A jib camera is simply a camera mounted on a jib, which is a boom or crane device. On the other end of the jib, there’s a counterweight and either manual or automatic controls to direct the position of the camera. The main benefit of using a jib is that it allows camera operators to get shots that would otherwise be difficult to obtain due to obstacles or awkward positions. 

Different types of jib 

Jibs come in many sizes; from small jibs for handheld cameras to enormous booms that can pan over the heads of huge festival crowds. Regardless of the size, however, the purpose remains the same. A camera jib is there to help provide producers with stable crane shots. 

What is a crane shot? 

A crane shot is shot taken from a jib camera. Whilst most jibs can move in all directions, they’re valued primarily for their ability to move on a vertical plane. This gives producers the opportunity to emphasise the scale of a set, and is often used either to introduce or close a setting in a film. 

Crane shot examples 

La La Land (2017) 

The opening scene of Damien Chazelle’s Oscar-nominated La La Land was shot with the use of a camera jib. The scene presented various challenges to camera technicians as the shot weaves around stationary cars and dancers. An added complication was that the freeway it was filmed on was actually slanted, creating panning perspective problems. Regardless, the end result was a success –  the scene set the tone for the rest of the film whilst introducing Los Angeles, the central location of the narrative. 

Once Upon a Time in Hollywood (2019)

Quentin Tarrantino is well-known for his use of jibs for panoramic and tracking shots. Most recently, he used them in Once Upon a Time in Hollywood (2019) to place characters in context and add atmosphere. At the end of the ‘Rick’s house’ scene, a large jib camera slowly pans out from across the top of a Hollywood home to reveal the neighbourhood’s quiet night time roads.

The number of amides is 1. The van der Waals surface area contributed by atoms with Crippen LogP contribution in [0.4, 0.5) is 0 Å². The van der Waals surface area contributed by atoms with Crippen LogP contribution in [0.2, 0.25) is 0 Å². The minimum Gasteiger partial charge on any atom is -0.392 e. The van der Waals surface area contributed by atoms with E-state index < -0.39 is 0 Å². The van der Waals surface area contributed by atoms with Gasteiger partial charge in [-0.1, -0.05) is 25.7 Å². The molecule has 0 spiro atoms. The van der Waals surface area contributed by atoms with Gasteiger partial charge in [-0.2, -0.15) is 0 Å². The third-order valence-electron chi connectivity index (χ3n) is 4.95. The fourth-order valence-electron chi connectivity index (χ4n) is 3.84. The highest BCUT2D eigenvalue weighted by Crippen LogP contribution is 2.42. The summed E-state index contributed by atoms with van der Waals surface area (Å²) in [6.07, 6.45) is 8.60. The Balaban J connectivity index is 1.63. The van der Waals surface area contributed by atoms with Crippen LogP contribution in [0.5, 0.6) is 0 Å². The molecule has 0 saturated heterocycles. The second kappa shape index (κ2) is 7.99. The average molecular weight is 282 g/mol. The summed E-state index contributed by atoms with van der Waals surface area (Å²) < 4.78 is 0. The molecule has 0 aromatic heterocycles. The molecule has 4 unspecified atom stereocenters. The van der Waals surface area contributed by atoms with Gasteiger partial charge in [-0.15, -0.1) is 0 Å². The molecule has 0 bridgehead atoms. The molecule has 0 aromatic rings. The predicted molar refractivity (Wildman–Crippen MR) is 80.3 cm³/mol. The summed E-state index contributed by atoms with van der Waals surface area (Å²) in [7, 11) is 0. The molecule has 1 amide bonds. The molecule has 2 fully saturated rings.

https://www.youtube.com/watch?v=e39FNz9W350

Camera heads for jibs 

To achieve shots like these, operators need to be able to move and adjust the camera at the end of the jib. This can be done either manually through a series of pull-wheels, or automatically with a controller. Either way allows operators to pan, tilt, and zoom the camera.

Camera jibs for virtual production 

Jibs used for virtual production either need to have all axes encoded, or have a tracking system attached to them. This is required in order to capture camera movement data in order that the virtual elements of a shot can be made to move in exactly the same way as the real camera shot. When it comes to virtual production, which jib you decide to use is extremely important. This is because any unintended movement (i.e. any unencoded or untracked movement) caused by the jib can cause virtual images to ‘float’ and break the illusion. To counter this, VP jibs need to be heavier, sturdier, and more rigid. Mo-Sys’s e-Crane and Robojib were designed specifically with these needs in mind – catering to a growing trend in Virtual Production (VP), Extended reality (XR), and augmented reality (AR). 

Mo-Sys Academy is committed to sharing the latest developments in film and broadcasting technology with those looking to enter the field. If you’re interested in learning more, check out our previous articles explaining what a film crew does, and the difference between AR and VR broadcasting